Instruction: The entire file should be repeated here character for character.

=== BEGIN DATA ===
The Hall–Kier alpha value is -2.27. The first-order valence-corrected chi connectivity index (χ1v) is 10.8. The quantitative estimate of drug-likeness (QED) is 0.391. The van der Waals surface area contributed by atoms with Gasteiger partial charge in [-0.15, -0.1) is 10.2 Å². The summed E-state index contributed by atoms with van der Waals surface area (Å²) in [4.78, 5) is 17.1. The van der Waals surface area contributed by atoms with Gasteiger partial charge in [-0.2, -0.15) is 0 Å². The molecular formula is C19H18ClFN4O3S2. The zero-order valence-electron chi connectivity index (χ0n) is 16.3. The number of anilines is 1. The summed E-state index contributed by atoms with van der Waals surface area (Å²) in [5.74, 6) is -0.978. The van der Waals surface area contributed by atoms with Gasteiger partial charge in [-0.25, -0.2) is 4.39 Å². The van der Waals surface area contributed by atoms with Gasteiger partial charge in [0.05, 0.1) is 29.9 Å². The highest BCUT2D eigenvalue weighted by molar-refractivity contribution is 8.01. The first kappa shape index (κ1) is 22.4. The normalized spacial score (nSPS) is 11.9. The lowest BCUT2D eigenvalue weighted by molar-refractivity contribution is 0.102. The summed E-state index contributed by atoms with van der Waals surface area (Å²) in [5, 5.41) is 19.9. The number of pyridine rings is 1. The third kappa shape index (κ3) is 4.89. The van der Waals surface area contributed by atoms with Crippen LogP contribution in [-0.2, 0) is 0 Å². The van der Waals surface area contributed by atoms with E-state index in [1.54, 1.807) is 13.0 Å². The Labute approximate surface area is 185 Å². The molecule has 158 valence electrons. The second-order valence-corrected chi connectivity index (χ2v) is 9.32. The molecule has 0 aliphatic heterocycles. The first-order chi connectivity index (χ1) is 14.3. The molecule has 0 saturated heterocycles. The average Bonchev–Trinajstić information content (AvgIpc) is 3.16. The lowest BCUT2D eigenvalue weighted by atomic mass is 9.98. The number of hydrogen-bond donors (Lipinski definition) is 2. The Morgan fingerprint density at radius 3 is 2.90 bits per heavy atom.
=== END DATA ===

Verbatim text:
The Hall–Kier alpha value is -2.27. The first-order valence-corrected chi connectivity index (χ1v) is 10.8. The quantitative estimate of drug-likeness (QED) is 0.391. The van der Waals surface area contributed by atoms with Gasteiger partial charge in [-0.15, -0.1) is 10.2 Å². The summed E-state index contributed by atoms with van der Waals surface area (Å²) in [4.78, 5) is 17.1. The van der Waals surface area contributed by atoms with Gasteiger partial charge in [-0.2, -0.15) is 0 Å². The molecular formula is C19H18ClFN4O3S2. The zero-order valence-electron chi connectivity index (χ0n) is 16.3. The number of anilines is 1. The summed E-state index contributed by atoms with van der Waals surface area (Å²) in [5.74, 6) is -0.978. The van der Waals surface area contributed by atoms with Gasteiger partial charge in [-0.25, -0.2) is 4.39 Å². The van der Waals surface area contributed by atoms with Gasteiger partial charge in [0.05, 0.1) is 29.9 Å². The highest BCUT2D eigenvalue weighted by molar-refractivity contribution is 8.01. The first kappa shape index (κ1) is 22.4. The normalized spacial score (nSPS) is 11.9. The lowest BCUT2D eigenvalue weighted by molar-refractivity contribution is 0.102. The summed E-state index contributed by atoms with van der Waals surface area (Å²) in [5, 5.41) is 19.9. The number of pyridine rings is 1. The third kappa shape index (κ3) is 4.89. The van der Waals surface area contributed by atoms with Crippen LogP contribution in [-0.2, 0) is 0 Å². The van der Waals surface area contributed by atoms with E-state index in [1.54, 1.807) is 13.0 Å². The Labute approximate surface area is 185 Å². The molecule has 158 valence electrons. The second-order valence-corrected chi connectivity index (χ2v) is 9.32. The molecule has 0 aliphatic heterocycles. The first-order chi connectivity index (χ1) is 14.3. The molecule has 0 saturated heterocycles. The average Bonchev–Trinajstić information content (AvgIpc) is 3.16. The lowest BCUT2D eigenvalue weighted by atomic mass is 9.98. The number of hydrogen-bond donors (Lipinski definition) is 2. The Morgan fingerprint density at radius 3 is 2.90 bits per heavy atom.